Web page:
Blast from the past: How two international students catapulted Duke women's golf to success

<p>The front page of The Chronicle on May 30, 2002, after Duke women's golf won its second national championship in four years.</p>

The front page of The Chronicle on May 30, 2002, after Duke women's golf won its second national championship in four years.

In honor of Duke’s Centennial, the Blue Zone’s new Blast from the Past series highlights pivotal figures and events in Duke sports history. Next, we look at the stars that helped build Duke women's golf:

Candy Hannemann grew up in Rio de Janeiro, Brazil — 4,650 miles from Duke University Golf Club. Her teammate Virada “Oui” Nirapathpongporn joined the Blue Devils from Bangkok, Thailand, 8,994 miles away. 

The distances didn’t stop either athlete from launching the Duke women’s golf program to new heights at the turn of the century. When the duo clinched individual NCAA golf championships in back-to-back years, they set the Blue Devils on an unprecedented path of success.

The university’s first women’s golf team was founded in 1974 by Jane Lloyd, who led the program to four wins in her five seasons as coach. She was succeeded by Ron Schmid, an assistant pro at the Duke Golf Course and assistant men’s golf coach. During his four years at the helm, the Blue Devils clinched their first ACC title and played in their first NCAA tournament. Though these early successes hinted at the potential of the program, there was still more to come.

In 1985, Dan Brooks took over as head coach of the program, leading Duke to three wins in its first five events and clinching the first of what would eventually become 21 ACC championship titles. Team success fluctuated for ten years before the Blue Devils hit a hot streak in 1996, when they began to dominate the ACC and took home the conference title 13 straight years.

It was in 1999 when Hannemann stepped foot onto Duke’s green for the first time. She was warmly welcomed by the team, especially the senior captains. As she helped the program to ACC and NCAA titles as a freshman and another ACC title as a sophomore, Hannemann quickly established herself as a powerhouse on the links.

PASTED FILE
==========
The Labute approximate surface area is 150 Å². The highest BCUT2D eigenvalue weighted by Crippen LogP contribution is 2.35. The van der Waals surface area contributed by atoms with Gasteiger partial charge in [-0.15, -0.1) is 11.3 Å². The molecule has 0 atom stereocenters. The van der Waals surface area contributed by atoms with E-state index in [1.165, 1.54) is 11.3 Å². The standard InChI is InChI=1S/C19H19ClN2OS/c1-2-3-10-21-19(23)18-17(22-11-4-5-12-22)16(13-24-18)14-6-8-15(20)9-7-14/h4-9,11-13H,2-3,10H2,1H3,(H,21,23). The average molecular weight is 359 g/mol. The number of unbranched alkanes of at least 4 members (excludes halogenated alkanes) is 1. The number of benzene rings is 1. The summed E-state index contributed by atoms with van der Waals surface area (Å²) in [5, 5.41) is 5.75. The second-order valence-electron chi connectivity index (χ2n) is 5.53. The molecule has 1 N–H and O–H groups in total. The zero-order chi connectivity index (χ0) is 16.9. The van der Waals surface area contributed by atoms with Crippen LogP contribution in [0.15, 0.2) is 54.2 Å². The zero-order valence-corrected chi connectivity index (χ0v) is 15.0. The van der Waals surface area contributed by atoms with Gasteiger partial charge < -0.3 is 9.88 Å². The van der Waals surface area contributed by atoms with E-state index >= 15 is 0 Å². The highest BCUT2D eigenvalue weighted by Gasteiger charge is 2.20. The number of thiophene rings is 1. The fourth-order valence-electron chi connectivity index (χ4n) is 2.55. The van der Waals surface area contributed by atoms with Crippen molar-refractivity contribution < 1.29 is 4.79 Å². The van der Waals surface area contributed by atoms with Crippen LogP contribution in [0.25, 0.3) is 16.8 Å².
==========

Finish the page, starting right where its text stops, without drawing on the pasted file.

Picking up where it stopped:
It was in 2001, however, that she demonstrated just how well she could play. During her junior campaign, Hannemann recorded a four-day score of 75-72-69-69=285 to clinch the NCAA individual championship title in a Florida playoff round. On top of the Division I college crown, her efforts also earned her the Honda Award — an honor annually bestowed upon the top player in the nation. She was the first golfer in Duke’s history, male or female, to win either title. 

Meanwhile, Hannemann’s freshman teammate Nirapathpongporn was eyeing similar successes of her own. She had finished the 2001 season as an ACC Freshman of the Year and tallied the second-best stroke average for a freshman at Duke. In her sophomore campaign, she was determined to deliver the program another record accomplishment.

When the 2002 NCAA Championships rolled around, Nirapathpongporn golfed a 68-69-71-72=279 to beat out Hannemann, tie the NCAA tournament record and secure the second NCAA Individual Champion title in Duke’s history. The feat earned her a Honda Award of her own. Nirapathpongporn’s new stroke average of 73.21 also placed her third in Blue Devil history. Meanwhile, Hannemann’s team-low score of 68 propelled the program to its second national title in the team championships.

Together, the two athletes demonstrated the potential of Duke women’s golf and propelled the team towards future success. By helping the Blue Devils to titles and accolades that had previously seemed out of reach, the pair transformed an impossibly high bar into the starting point for Duke’s young players.

With the help of 2005 individual champion Anna Grzebien, the Blue Devils coasted to additional NCAA victories in 2005, 2006 and 2007. Ever since, Duke’s women’s golf program has been known as “the trophy team” for its impressive collection of hardware: seven national championships, 22 ACC titles, four individual NCAA victories and 12 national players of the year.

Both Hannemann and Nirapathpongporn spoke highly of their time at Duke, recalling a close-knit team culture and fond memories that cemented their love of the sport. After graduation, they stayed active on the links and continued to support other young athletes.

Hannemann went on to play in the LPGA Tour for 10 years before picking up a career in sports marketing. She currently serves on the Board of Directors at the American Junior Golf Association, where she focuses on diversity, equity and inclusion work and mentors young Brazilian golfers. 

Nirapathpongporn continued her golfing career, becoming the first Duke alum to win the U.S. Women’s Amateur championship in 2003. She also competed on the LPGA Tour for several years, where she secured two tournament victories. In 2011, after 15 years of living in the United States, Nirapathpongporn moved back to Thailand. She continues to golf while advocating for more female and Asian representation in the sport.

Hannemann and Nirapathpongporn left a lasting legacy on Duke’s women’s golf program, making a name for the Blue Devils and shattering previous ceilings of success along the way. After traveling thousands of miles to join the team, they discovered a new home, a new purpose and new success.

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